“Private bankers want to be as unobtrusive as possible, and often leave the due diligence task to fall to compliance, even pushing back against compliance if asked to gather more information about a client. But that’s not what compliance is about. Compliance is there to make sure that the private banker – who is the first line of defence – has done his due diligence.”
What good looks like
HSBC’s Ahmed says it is an ongoing effort to maintain standards for SoW and SoF validation, primarily because there is a strong element of judgment involved in determining ‘what good looks like’. Private banks need to have a strong training and awareness programme in place around both lifting and maintaining standards, he says.
Carrick echoes a similar view: “We just need a way to actually articulate what is good and what’s not good, that’s the real problem. You need to give the bankers on the front line examples of ‘what good looks like’ for them to be on the same page.”
From a regulatory perspective, providing guidance can be tricky, given that every client is different and requires different checks based on the assets they have and where they are located. “The regulator would be hard-pressed to cover all the different scenarios and customers a bank can encounter, so they can’t be too prescriptive,” Carrick says. “This is why most of the regulatory guidance on SoW/SoF checks is quite generic.”
But as MAS has done in recent examples of guidance papers, providing case studies and visibility on what good source of wealth and corroboration looks does helps, Ahmed says.
“It’s an ongoing effort around training, and about having a strong feedback mechanism, so when things come through to the second line of defence for review, we can spot what the first line has missed. We can’t underestimate the value and importance of determining what good looks like.”
As Ahmed explains, this means providing appropriate in-depth case studies and using ‘post mortems’ to learn from experience. “You need to have post mortem reviews, where audit, audit assurance, or compliance have come in to independently look at cases and those that did not make the cut, or were good examples are carried forward as part of training mechanisms and feedback loops By doing so, you will eventually shift the mindset towards coming to a common view on what the correct standard should be.”
Carrick, who was formerly Regional Head of Financial Crime Assurance at Barclays Bank in Singapore, says one of the first things he would do in a private bank’s financial crime compliance function would be an assurance review or an audit of the customer book, specifically looking at SoW/SoF explanations.
“With the right person performing the audit – someone who knows ‘what good looks like’ – a bank can identify where there are the gaps and correct the problem. It could be down to training, or it might be that access to better data sources is needed.”
Data and due diligence
Indeed, technology that pulls together information from multiple data sources can make the due diligence process easier. The data could come from company databases, property registries, criminal justice databases, shareholder registers, or media and internet searches. Refinitiv, for example, provides access to this type of data through its risk intelligence database known as World-Check.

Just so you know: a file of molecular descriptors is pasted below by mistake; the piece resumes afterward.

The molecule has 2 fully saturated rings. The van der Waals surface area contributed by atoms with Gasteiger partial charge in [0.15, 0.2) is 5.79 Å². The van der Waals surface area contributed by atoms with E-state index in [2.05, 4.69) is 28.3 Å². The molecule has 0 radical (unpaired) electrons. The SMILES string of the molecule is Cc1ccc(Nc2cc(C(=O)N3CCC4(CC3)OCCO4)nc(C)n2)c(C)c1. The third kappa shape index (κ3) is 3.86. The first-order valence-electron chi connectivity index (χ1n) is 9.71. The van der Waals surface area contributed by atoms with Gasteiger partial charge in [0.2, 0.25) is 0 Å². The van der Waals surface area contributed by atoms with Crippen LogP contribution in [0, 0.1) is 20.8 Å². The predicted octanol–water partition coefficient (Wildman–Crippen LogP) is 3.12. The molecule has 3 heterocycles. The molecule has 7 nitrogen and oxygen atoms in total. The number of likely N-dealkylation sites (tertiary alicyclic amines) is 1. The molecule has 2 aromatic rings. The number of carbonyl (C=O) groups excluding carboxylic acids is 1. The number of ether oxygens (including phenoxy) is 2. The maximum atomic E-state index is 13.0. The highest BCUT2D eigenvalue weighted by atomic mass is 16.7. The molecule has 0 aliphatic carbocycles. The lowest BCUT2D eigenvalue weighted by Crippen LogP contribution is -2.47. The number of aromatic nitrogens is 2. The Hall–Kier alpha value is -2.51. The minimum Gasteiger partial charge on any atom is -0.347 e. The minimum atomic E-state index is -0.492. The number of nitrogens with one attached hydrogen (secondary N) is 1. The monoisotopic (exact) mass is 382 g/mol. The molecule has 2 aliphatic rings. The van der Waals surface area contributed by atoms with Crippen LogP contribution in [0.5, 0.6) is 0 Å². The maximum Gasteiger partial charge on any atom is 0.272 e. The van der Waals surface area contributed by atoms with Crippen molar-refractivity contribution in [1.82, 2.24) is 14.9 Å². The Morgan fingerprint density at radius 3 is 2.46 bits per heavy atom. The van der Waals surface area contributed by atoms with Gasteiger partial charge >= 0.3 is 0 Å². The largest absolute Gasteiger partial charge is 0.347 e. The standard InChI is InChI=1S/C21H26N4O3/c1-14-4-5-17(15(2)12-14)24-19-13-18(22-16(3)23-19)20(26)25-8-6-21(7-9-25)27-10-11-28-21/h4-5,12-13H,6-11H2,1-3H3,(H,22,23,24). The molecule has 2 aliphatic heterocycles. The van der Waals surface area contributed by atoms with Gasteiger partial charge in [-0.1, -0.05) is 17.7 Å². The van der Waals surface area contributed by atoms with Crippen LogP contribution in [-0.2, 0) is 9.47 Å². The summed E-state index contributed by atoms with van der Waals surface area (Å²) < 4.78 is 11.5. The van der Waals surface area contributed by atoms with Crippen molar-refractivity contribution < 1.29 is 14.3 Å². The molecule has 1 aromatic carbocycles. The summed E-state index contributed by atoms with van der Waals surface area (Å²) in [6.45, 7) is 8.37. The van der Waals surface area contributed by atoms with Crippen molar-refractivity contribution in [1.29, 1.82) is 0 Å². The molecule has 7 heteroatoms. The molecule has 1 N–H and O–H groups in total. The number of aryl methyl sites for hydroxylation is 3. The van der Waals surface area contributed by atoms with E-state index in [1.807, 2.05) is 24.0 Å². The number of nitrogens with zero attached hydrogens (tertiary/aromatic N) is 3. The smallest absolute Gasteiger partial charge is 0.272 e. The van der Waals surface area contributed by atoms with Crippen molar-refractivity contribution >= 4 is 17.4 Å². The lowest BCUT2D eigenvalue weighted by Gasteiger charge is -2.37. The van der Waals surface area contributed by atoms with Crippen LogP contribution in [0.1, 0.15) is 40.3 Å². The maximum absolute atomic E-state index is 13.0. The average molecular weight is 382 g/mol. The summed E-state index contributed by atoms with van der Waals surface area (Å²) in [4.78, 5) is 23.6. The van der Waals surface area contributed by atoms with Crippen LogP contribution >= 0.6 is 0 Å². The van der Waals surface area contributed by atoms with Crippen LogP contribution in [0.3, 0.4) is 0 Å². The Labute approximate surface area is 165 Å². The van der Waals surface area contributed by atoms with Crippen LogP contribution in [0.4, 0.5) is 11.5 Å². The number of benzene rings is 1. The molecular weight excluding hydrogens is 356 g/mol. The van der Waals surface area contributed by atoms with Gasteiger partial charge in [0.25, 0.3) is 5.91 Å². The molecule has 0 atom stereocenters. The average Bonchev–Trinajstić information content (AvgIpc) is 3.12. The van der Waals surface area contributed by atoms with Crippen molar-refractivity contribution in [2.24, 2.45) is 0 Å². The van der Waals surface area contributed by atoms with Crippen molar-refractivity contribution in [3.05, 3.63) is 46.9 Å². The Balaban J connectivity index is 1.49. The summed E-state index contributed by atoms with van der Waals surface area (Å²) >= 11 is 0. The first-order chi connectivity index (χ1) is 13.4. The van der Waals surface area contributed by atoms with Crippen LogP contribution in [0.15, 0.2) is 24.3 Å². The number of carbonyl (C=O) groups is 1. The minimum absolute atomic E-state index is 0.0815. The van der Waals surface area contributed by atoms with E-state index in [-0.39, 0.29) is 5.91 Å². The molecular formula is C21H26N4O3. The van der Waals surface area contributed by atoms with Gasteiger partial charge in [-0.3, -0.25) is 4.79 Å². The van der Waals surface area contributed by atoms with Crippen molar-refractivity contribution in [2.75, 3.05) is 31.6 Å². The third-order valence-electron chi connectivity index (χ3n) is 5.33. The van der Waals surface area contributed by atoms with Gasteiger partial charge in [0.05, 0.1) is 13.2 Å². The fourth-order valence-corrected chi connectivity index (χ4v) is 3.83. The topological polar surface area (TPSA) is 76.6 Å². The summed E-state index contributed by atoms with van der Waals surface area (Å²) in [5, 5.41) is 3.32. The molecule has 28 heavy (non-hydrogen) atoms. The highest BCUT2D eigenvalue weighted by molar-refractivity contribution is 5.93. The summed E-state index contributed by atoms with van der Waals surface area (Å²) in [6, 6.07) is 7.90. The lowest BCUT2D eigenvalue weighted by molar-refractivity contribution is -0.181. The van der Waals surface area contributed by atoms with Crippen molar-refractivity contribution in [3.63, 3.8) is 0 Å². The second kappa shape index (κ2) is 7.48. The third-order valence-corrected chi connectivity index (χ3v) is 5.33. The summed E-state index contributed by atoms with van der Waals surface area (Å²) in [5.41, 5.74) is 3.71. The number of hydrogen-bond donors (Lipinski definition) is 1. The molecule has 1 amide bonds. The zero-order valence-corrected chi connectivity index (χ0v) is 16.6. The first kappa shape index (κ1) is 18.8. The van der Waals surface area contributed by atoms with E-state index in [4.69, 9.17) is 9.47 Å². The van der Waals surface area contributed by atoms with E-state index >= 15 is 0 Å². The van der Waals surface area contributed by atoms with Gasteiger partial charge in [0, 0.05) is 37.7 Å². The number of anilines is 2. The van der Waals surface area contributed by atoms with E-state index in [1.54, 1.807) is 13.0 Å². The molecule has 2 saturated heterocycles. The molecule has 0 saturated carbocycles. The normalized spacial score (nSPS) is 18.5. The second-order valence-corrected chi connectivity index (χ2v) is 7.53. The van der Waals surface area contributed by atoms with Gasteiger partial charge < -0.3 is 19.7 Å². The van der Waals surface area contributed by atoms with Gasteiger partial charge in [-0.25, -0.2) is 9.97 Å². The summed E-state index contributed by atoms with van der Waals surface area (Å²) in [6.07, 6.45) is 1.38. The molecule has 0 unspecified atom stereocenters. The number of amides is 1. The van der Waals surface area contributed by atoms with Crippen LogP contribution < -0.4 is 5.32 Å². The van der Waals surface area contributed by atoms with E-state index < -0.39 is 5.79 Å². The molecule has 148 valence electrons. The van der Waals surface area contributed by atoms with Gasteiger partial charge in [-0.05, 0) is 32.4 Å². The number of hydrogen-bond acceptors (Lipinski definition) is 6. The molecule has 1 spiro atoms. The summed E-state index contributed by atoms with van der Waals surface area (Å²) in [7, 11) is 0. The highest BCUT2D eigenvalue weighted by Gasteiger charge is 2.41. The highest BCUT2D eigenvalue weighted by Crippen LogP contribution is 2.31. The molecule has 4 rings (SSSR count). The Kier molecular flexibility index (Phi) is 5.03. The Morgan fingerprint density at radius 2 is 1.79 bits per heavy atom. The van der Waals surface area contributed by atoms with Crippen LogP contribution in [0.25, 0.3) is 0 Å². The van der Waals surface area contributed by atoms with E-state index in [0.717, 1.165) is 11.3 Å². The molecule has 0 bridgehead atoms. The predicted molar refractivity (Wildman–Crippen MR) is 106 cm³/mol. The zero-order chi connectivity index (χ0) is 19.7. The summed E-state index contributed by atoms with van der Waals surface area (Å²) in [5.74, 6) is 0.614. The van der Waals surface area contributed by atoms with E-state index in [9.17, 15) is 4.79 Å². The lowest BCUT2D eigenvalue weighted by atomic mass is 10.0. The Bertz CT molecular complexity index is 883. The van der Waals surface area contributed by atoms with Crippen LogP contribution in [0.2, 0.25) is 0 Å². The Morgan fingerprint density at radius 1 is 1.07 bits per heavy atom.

“If you can pull all of that information in on an individual in calculating a comprehensive money laundering risk score, you can use this information to help corroborate the SoW of the client. The risk score will also let you know to what extent you will need to investigate a person’s background,” Carrick says.
In some cases, the sources of wealth themselves may require additional scrutiny, such as if the wealth derived from high-risk industries or from high-risk jurisdictions. In such instances, a comprehensive SoW enhanced due diligence (EDD) report may be required to build “a coherent profile that presents reasonable evidence to support the legitimate accumulation of the individual’s wealth,” says Refinitiv’s Malcolm.
“The recent guidance from both Wolfsberg and MAS emphasise a well-documented risk-based approach and the importance of corroboration cannot be understated,” he says. “We cannot just rely on the customer or a phone call to their accountant, we need independent third party evidence to back up what we are being told.”
To expand its due diligence capabilities, Refinitiv earlier this month acquired The Red Flag Group, a global integrity and compliance risk firm. Amid an increasingly complex and rapidly evolving business environment, the acquisition is expected to enable firms to better evaluate money laundering risks, bribery and corruption risks.
Getting it right
The way to get SoW/SoF checks right would be to ensure high standards within a bank’s front line, which should be underpinned by a strong compliance culture with a robust feedback mechanism, alongside access to good data sources to facilitate corroboration.
“The more we can actually focus on what good looks like the more we can actually focus and align on standards, the better we’ll eventually become at raising these across the board. Once we get them to an appropriate level, we will need to maintain those standards on an ongoing basis,” Ahmed says.
According to Carrick, the regulator expects that a ‘reasonableness test’ is performed. “They want to be able to see your work as to how you made the assessment, and make sure there’s a reasonable explanation for a person’s wealth.”
This can be a balancing act, as the standards for SoW/SoF checks are not well-defined, and this is not expected to change anytime soon.
October 18, 2020, Regulation Asia